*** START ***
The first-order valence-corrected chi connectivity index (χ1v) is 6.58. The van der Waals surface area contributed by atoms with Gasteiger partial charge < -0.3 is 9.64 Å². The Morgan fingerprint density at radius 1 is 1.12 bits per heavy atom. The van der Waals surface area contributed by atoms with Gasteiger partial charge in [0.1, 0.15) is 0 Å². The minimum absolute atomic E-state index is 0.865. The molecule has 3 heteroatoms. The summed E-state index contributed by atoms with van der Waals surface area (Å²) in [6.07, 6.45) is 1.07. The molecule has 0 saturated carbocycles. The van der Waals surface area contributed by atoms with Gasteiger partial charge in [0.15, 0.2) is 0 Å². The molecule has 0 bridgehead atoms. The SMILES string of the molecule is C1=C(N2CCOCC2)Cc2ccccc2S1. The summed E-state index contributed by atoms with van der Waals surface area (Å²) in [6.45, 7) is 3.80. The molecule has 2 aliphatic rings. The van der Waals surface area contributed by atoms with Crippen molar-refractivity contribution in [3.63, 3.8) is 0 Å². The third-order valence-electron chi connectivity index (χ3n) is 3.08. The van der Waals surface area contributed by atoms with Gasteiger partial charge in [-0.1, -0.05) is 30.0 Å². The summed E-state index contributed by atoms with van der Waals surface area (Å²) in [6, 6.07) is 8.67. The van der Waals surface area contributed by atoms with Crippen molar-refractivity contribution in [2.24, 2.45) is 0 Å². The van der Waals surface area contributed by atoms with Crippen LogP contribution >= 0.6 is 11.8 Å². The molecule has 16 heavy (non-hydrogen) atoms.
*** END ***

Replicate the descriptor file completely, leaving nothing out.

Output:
The first-order valence-corrected chi connectivity index (χ1v) is 6.58. The van der Waals surface area contributed by atoms with Gasteiger partial charge < -0.3 is 9.64 Å². The Morgan fingerprint density at radius 1 is 1.12 bits per heavy atom. The van der Waals surface area contributed by atoms with Gasteiger partial charge in [0.1, 0.15) is 0 Å². The minimum absolute atomic E-state index is 0.865. The molecule has 3 heteroatoms. The summed E-state index contributed by atoms with van der Waals surface area (Å²) in [6.07, 6.45) is 1.07. The molecule has 0 saturated carbocycles. The van der Waals surface area contributed by atoms with Gasteiger partial charge in [0.15, 0.2) is 0 Å². The molecule has 0 bridgehead atoms. The SMILES string of the molecule is C1=C(N2CCOCC2)Cc2ccccc2S1. The summed E-state index contributed by atoms with van der Waals surface area (Å²) in [6.45, 7) is 3.80. The molecule has 2 aliphatic rings. The van der Waals surface area contributed by atoms with Crippen molar-refractivity contribution in [3.63, 3.8) is 0 Å². The third-order valence-electron chi connectivity index (χ3n) is 3.08. The van der Waals surface area contributed by atoms with Gasteiger partial charge in [-0.1, -0.05) is 30.0 Å². The summed E-state index contributed by atoms with van der Waals surface area (Å²) in [6, 6.07) is 8.67. The van der Waals surface area contributed by atoms with Crippen molar-refractivity contribution in [2.24, 2.45) is 0 Å². The van der Waals surface area contributed by atoms with Crippen LogP contribution >= 0.6 is 11.8 Å². The molecule has 16 heavy (non-hydrogen) atoms.